Rolling M Auctions is one of our favorite houses. Mark Murphy is going a fantasic job for Rolling M. with great consignments and fine pre-auction advertising. We think he can still do better with sharper photography that captures luster and provides an onsite view for the Internet crowd.

Key Date Coin continues to showcase the best photography and auctions always worth a look. We advocate for better consignments as Eddie Caven knows how to feature premium lots. Star Coin and Currency continues to impress with improving consignments, neat photos and numismatic lot descriptions.

New on the list this month are Atlantic Auction Company and Cannon Auction whose Honor Roll features include 15% buyer’s fee, good photography and numismatic lot descriptions.

Online buyers expect:

  • Rapid shipping with professional packing.
  • Sharp, expandable photos of both sides of a coin.
  • Accurate lot descriptions.

That said, our rankings are reviews of favorite houses based on our buying and/or selling experience and numismatic expertise. Your experience with our top houses may differ from ours. Our intent is to educate and praise whenever possible–to our own buying detriment, at times! We have seen when we showcase an auction house how bidding becomes more intense, often edging out our own bids.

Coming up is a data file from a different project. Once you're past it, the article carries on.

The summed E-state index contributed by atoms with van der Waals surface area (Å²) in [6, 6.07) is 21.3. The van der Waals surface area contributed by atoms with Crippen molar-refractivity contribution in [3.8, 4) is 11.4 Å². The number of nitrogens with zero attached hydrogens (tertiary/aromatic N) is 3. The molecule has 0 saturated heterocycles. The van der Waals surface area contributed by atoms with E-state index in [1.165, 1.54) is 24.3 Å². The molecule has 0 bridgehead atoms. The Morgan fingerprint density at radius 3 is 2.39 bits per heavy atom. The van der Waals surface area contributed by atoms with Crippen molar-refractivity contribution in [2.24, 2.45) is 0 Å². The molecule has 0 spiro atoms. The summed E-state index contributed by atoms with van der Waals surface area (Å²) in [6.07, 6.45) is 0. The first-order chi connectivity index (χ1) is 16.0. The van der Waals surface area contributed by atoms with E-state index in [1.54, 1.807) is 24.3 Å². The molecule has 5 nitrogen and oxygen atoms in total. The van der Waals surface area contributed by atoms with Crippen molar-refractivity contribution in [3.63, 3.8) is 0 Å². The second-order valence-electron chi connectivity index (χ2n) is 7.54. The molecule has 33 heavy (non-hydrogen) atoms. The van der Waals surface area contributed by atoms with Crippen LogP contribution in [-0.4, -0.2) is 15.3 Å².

Perhaps this is due to the rise in our viewership. As the screen shot below shows, more than 1600 page views were logged in the first few weeks of April alone.
30dayview

The favorite and most accessed page? “Boos and Booyahs.” The all-time most favorite post? “California Gold: Real, Replica and Fake,” which gets on average 100+ views per month from all over the world, indicating once again that auctioneers need to take care before they label those tiny yellow tokens “gold.”

Also becoming more popular are our “Find the Flaw!” features, designed to improve grading skills.

Proxiblog is an independent entity with no connection to the auction portal Proxibid. Our intent is to uphold basic numismatic standards as established by the American Numismatic Association and the National Auctioneer Association and to ensure a pleasurable bidding experience not only on Proxibid but also on similar portals such as iCollector and AuctionZip.